Protecting HIPAA in Our Digital Age

HIPAA. The Health Insurance Portability and Accountability Act of 1996. You know, that four-hour class we have to take every year to recertify our licensure. The paper we have every patient sign after we’ve explained to them their rights to not have their personal, protected health information disclosed to anyone without their permission. Chances are, we’ve recited it so many times per shift that we know it by heart.

And we’re violating it every day.

It’s not like we’re doing it with any malicious intent; but we live in a nanosecond, digital age. We move at the speed of thought. If you can think it, it’s already on social media. It’s easy to do, and most times we don’t give it a second thought.

Ever run on a really bad wreck and post a picture on Facebook for your other EMS buddies to see? You may not have identified the patient, but anyone seeing it that knows them can probably recognize the car, the intersection and the time of day and quickly deduce it’s their relative/friend/neighbor/coworker/whomever.

Most agencies have rules about posting anything work-related on your personal social media accounts, but it is tough to enforce. I’ve seen pictures in my own Facebook and Twitter feeds of my peers posing with passed out drunks, and read really detailed accounts of calls they just ran in which you can all but name the address of the frequent flyer.

hipaaIt’s funny at the time, but we really need to stop the practice. Why? Because if you’re caught violating a patient’s privacy and it can be proven, you will face hefty criminal and civil penalties. Really it is not worth the hassle. We have enough liability out there as it is.

Let me give you the exact legal definition, in case you napped during the four-hour recert class.  According to the U.S. Department of Health and Human Services, the Health Insurance Portability and Accountability Act says this:  “The HIPAA Privacy Rule establishes national standards to protect individuals’ medical records and other personal health information and applies to health plans, health care clearinghouses, and those health care providers that conduct certain health care transactions electronically.  The Rule requires appropriate safeguards to protect the privacy of personal health information, and sets limits and conditions on the uses and disclosures that may be made of such information without patient authorization. The Rule also gives patients rights over their health information, including rights to examine and obtain a copy of their health records, and to request corrections”.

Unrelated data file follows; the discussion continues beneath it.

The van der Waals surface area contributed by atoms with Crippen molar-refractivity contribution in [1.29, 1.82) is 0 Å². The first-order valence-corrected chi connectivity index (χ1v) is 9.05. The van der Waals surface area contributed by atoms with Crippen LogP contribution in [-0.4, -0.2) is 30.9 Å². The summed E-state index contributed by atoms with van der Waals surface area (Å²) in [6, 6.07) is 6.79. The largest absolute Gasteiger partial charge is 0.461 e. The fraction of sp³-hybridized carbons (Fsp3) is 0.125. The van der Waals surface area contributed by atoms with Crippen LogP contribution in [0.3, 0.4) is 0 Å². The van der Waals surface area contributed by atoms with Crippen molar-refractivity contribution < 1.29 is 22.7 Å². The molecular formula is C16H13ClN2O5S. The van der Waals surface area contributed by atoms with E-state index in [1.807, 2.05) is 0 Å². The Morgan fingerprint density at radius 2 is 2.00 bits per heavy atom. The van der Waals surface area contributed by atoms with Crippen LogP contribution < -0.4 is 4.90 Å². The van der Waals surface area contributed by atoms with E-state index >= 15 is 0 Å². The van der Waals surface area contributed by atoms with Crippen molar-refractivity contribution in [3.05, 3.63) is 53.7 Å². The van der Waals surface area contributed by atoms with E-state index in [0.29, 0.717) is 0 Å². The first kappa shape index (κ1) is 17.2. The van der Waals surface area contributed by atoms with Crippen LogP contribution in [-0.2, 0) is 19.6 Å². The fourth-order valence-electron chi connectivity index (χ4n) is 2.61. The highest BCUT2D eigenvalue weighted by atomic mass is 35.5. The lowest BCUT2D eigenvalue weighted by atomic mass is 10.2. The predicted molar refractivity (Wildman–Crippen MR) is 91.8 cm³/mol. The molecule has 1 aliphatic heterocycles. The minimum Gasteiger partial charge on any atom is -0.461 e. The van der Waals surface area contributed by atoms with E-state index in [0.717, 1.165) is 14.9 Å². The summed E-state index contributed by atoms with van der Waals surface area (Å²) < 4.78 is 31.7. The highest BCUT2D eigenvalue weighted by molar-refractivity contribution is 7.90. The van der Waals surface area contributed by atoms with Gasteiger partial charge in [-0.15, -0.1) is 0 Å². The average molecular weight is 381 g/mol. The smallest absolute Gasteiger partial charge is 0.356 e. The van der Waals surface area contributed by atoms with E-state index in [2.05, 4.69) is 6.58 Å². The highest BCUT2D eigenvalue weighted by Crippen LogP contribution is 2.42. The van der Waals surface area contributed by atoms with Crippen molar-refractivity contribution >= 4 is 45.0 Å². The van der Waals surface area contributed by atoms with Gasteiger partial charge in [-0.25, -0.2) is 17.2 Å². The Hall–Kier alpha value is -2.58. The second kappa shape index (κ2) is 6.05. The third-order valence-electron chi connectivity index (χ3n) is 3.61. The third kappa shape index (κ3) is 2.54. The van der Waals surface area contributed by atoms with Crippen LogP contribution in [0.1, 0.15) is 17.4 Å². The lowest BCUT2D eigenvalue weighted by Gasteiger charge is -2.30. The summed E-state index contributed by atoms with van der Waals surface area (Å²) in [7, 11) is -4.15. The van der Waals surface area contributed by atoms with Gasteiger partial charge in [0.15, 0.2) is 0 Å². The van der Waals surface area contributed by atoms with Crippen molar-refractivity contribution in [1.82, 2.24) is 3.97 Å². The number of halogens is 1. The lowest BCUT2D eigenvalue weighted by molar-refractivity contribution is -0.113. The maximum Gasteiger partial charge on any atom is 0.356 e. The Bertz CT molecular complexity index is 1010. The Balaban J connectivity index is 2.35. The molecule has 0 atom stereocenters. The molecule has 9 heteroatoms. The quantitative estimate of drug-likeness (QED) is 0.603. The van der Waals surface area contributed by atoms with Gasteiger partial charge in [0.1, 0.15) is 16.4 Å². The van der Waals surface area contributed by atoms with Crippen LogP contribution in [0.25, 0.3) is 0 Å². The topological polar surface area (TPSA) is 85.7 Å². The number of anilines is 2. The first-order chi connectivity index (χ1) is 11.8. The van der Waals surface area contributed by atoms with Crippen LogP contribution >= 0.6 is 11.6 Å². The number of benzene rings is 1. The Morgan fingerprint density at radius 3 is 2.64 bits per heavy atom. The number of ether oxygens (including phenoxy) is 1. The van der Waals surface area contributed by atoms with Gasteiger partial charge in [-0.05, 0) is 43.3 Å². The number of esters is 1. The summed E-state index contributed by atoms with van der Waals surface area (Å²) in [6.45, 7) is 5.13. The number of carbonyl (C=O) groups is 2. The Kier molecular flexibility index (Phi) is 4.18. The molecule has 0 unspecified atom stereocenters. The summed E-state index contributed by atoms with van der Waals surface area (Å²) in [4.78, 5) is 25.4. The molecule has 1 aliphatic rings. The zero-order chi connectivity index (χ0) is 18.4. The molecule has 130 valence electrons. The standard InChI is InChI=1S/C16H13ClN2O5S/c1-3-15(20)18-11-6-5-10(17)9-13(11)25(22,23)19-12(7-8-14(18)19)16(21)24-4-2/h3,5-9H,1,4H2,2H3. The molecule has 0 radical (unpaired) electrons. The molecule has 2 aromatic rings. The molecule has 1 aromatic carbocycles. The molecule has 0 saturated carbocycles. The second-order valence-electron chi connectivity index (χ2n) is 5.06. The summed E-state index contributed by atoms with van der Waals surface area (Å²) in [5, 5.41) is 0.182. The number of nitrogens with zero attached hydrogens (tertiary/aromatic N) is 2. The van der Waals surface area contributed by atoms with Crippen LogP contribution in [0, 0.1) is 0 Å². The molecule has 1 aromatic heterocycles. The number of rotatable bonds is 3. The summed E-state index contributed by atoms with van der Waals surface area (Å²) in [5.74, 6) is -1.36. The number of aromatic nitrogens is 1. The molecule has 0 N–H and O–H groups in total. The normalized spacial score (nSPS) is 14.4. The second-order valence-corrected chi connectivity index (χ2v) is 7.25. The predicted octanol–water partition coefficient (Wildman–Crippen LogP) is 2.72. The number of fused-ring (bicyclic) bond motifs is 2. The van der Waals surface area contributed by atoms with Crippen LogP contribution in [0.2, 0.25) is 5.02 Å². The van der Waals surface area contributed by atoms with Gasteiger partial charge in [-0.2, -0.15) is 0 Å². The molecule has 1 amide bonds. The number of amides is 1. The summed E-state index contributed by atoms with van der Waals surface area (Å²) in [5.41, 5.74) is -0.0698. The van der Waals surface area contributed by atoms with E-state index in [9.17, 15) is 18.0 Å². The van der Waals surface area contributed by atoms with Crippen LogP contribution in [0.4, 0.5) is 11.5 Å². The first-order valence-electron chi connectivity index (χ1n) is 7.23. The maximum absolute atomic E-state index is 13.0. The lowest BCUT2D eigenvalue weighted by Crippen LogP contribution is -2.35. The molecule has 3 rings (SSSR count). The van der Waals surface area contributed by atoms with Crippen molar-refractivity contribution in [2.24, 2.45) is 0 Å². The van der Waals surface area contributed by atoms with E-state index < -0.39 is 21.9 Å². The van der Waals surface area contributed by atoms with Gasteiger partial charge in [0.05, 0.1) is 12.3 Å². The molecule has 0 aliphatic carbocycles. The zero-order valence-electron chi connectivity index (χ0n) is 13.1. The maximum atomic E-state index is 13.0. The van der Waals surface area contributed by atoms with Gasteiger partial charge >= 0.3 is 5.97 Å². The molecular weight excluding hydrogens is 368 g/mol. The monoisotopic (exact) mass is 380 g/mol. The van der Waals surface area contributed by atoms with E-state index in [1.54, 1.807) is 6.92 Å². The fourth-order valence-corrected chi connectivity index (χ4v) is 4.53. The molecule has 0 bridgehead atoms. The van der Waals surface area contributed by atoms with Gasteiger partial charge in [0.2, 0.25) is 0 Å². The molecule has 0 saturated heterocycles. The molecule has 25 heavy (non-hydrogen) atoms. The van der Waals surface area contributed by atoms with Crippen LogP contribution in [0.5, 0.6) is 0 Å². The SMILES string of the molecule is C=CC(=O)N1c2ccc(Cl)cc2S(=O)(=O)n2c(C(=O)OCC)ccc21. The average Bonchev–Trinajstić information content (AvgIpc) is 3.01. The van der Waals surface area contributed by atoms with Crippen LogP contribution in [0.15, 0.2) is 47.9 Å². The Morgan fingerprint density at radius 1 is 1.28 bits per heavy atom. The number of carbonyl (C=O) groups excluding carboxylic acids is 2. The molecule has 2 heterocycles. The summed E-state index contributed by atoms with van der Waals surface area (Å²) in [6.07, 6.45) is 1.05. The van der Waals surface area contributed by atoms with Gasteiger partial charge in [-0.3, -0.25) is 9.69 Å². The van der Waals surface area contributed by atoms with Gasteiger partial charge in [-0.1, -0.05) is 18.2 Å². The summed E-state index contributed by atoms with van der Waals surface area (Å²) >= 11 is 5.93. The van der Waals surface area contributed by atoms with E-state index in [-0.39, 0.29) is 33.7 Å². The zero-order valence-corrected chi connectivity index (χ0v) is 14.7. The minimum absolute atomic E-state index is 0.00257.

So let’s take a look at how we mess this up every day:

  • Leaving run reports or hospital face sheets on the dashboard of the unit or the front seat for the world to see.
  • Setting your computer down anywhere in the ER or on scene or at a facility and walking away, even for a moment.
  • Facebooking, Tweeting or Snapchatting about the celebrity you just transported.
  • Sharing that pic of the horrible wreck you just ran on all over social media.
  • Letting everyone know that you just transported a coworker, why you transported them, and gosh you hope they feel better.
  • Making off-color jokes or comments in a public place about the patient you just dropped off; someone is ALWAYS listening. Take my word on this.
  • Waiting in line for food, getting dispatched for a person you’ve run on three times that day, and screaming “IT’S (so-and-so) AGAIN!!” for the restaurant to hear.
  • Complaining to your current patient about your last patient.
  • Posting about the fatal gunshot wound you just ran; if it was the only person shot that day in your district, guess what? At the rate things go viral, you just notified everybody about it. Facebook is a horrible way to find out someone close to you has been killed.
  • Leaving a face sheet in the rig at the end of shift.
  • Answering some pushy neighbor’s questions over your shoulder as you’re carrying your patient out – just to make them go away.

I could go on, but you get the point. We all need to vent, we all need our EMS peer support network to bounce calls and outcomes off of, but we need to be smarter about it. Not just because it’s the right thing to do, but it’s also the smart thing to do. Protect their rights, and protect yourself at the same time.

Disclaimer: The content in this article is the opinion of the writer and does not necessarily reflect the policies or opinions of US Patriot Tactical.

Leah Dallaire

Leah G. Dallaire is a highly accomplished freelance writer, editor and consultant with 28 years of experience. She has also concurrently been a paramedic for 20 years; the last 17 she spent serving the citizens of Pinellas County, Florida, which has a call volume of about 209,000 runs per year. She holds an M.A. and a B.A. in Writing & Literature from Union University. She has also just finished her first novel.
Leah Dallaire
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